One would think that paying about $300 to receive a bit of bad news about electric-vehicle charging would be counterproductive. But the fine folks at Teslarati believe that truth is beauty, and they're willing to pay a little extra for the straight dope.

There are always losses when taking power from the grid and shoving it into an EV's battery pack. The question is how big are these losses. Teslarati calculated digital read-outs from the dashboard of their Tesla Model S all-electric sedan and found that Tesla builds in about a nine percent efficiency loss when it comes to recharging the car. But the blog thought the Tesla couldn't know exactly what was transpiring between the wall and the battery, so it footed the bill for about $300 to install a digital submetering unit from EKM Metering.

With a little calculation, Teslarati was able to figure out after a couple of recharging rounds that the efficiency loss per recharge was closer to 15 percent than nine percent. That means that, instead of paying about 48 cents on the dollar relative to filling up an economy car (factoring in the AAA average price of $3.66 per gallon), Tesla owners are paying about 52 cents on the dollar. Not much compared to paying upwards towards $100,000 for the vehicle itself, but, hey, every cent counts, right? Get all of the details here.


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    • 1 Second Ago
  • 11 Comments
      Teslaliving
      • 6 Months Ago
      Kill-a-watt doesnt work with a NEMA 14-50 outlet. Only good for smaller stuff. Actual EKM meter was only $90. The enclosure was another $40 and then the electrician (I wasn't comfortable doing this on my own) was $150. There's no break even on the thing. Its informative only. No payback, pure expense. I just wanted to know and I was willing to pay $300 for that knowledge. My point was $300 is pretty expensive, you could drive over 5,000 miles for the price I paid for the meter+install. In other words its not worth it unless you're really curious. http://teslaliving.wordpress.com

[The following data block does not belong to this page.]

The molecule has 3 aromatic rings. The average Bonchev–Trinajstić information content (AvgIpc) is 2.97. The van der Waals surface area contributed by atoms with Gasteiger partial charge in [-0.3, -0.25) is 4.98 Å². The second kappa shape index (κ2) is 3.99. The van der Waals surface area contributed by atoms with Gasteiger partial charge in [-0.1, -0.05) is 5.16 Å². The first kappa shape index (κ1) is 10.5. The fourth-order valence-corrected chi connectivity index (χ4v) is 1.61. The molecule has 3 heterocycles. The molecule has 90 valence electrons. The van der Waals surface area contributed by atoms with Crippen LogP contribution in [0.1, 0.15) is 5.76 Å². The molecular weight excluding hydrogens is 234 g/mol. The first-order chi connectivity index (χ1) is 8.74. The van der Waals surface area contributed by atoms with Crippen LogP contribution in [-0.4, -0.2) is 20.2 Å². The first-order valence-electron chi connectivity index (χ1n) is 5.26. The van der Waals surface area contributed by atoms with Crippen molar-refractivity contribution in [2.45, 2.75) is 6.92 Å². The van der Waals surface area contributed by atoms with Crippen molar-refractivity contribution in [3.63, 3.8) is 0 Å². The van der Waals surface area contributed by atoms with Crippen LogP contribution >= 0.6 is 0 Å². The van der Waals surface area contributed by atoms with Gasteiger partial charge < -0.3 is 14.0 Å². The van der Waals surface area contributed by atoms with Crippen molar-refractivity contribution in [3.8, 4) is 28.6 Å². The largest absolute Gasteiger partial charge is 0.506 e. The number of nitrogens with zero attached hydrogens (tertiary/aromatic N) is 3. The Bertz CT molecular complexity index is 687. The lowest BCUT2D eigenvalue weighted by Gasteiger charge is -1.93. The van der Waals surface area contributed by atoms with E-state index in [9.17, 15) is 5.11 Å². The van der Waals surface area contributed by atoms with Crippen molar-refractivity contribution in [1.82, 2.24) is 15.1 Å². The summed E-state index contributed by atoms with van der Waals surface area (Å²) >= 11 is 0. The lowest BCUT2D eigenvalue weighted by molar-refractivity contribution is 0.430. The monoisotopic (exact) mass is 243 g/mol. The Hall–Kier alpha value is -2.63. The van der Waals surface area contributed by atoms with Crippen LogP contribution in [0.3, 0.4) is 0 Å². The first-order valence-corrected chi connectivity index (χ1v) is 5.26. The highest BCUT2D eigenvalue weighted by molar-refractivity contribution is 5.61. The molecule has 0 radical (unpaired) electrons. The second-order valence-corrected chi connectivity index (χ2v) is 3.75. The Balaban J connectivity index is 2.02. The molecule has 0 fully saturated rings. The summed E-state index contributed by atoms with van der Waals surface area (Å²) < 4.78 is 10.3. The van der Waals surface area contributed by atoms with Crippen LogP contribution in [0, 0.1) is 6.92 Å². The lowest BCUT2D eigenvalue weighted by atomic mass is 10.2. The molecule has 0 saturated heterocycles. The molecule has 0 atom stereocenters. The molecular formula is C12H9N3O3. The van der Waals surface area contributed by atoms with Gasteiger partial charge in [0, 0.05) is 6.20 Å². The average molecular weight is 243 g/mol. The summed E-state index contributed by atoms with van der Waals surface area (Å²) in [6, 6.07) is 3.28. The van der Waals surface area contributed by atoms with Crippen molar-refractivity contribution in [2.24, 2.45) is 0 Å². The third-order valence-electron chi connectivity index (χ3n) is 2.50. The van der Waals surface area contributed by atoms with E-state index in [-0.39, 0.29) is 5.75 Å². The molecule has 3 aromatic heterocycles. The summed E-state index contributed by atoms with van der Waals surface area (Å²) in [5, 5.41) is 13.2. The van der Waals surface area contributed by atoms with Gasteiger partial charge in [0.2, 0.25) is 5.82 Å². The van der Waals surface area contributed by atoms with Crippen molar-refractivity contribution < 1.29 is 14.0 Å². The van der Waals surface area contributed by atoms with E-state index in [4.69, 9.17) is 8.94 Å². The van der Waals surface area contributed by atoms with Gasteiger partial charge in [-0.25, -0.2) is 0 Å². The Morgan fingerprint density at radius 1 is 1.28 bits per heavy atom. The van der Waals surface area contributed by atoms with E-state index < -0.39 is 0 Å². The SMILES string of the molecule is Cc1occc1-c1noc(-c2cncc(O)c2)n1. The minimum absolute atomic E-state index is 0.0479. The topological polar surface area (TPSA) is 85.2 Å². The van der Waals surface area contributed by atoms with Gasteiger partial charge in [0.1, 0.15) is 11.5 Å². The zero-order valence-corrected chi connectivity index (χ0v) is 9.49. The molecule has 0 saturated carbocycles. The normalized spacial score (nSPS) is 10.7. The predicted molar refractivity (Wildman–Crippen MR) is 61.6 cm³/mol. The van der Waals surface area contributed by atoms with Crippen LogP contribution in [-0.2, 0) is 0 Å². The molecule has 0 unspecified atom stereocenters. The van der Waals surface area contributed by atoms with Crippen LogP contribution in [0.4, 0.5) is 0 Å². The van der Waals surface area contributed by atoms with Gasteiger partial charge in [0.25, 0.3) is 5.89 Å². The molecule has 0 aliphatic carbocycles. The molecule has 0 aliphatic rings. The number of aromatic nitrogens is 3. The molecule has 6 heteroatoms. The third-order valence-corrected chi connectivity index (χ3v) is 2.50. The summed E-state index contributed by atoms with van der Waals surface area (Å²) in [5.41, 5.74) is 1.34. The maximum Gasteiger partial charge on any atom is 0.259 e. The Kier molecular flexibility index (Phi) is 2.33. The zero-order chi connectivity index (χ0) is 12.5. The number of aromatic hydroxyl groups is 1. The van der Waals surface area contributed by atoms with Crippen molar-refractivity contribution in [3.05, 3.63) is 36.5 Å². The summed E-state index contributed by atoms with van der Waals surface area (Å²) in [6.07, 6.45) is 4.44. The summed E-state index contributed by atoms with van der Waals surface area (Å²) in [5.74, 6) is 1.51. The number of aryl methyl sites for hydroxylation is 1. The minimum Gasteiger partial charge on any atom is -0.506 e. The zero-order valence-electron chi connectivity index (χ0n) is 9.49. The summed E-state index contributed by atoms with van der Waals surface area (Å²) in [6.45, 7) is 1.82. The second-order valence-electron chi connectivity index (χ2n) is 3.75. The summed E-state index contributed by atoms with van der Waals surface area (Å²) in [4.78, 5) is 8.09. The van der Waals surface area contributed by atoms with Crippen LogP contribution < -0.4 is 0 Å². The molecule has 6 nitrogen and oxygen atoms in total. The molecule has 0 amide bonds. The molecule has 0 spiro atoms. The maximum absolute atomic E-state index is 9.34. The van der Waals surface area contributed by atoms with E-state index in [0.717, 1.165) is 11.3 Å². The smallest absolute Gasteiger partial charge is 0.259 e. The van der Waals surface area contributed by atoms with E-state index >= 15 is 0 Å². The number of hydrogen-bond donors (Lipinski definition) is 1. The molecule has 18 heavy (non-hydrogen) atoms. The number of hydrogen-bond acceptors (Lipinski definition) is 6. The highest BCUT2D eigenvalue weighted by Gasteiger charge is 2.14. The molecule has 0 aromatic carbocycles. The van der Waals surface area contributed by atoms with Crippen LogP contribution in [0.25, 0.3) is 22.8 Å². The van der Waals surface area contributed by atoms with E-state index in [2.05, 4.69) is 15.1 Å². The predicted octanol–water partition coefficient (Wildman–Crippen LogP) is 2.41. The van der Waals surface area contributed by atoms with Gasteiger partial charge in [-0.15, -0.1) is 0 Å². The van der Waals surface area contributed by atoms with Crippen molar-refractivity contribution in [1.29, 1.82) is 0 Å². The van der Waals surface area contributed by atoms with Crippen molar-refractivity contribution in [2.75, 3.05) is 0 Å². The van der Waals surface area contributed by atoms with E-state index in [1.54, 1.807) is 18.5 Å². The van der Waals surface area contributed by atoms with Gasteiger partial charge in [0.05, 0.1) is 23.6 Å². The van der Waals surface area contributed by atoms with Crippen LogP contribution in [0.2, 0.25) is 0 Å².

DarylMc
      • 6 Months Ago
      In the USA are figures for vehicles CO2 gram emissions per mile readily available? It's common for vehicle manufacturers in the metric world to supply CO2 gram emissions per km figures. Fortunately everyone uses kWh to measure electricity use. I don't know the current figures here in Australia but a largely coal burning country makes about 1kg of CO2 per kWh. The figures in the article puts Tesla Model S at nearly 20kWh per 100km. So 20kg of CO2 for 100km or around 200 grams of CO2 per km. VW E-UP, a much smaller car is claiming around 12kWH per 100km. So still around 120 grams of CO2 per km. I know because I own a gasoline UP that it claims around 100 grams of CO2 per km. VW XL1 is claiming around 7kWH per 100km Around 70 grams CO2 per km. I mention this purely to highlight the importance of a clean grid to achieve the benefits in CO2 reduction by using electric vehicles. Charging efficiency should probably be a high priority if the goal is CO2 reduction. Along with improving the grid.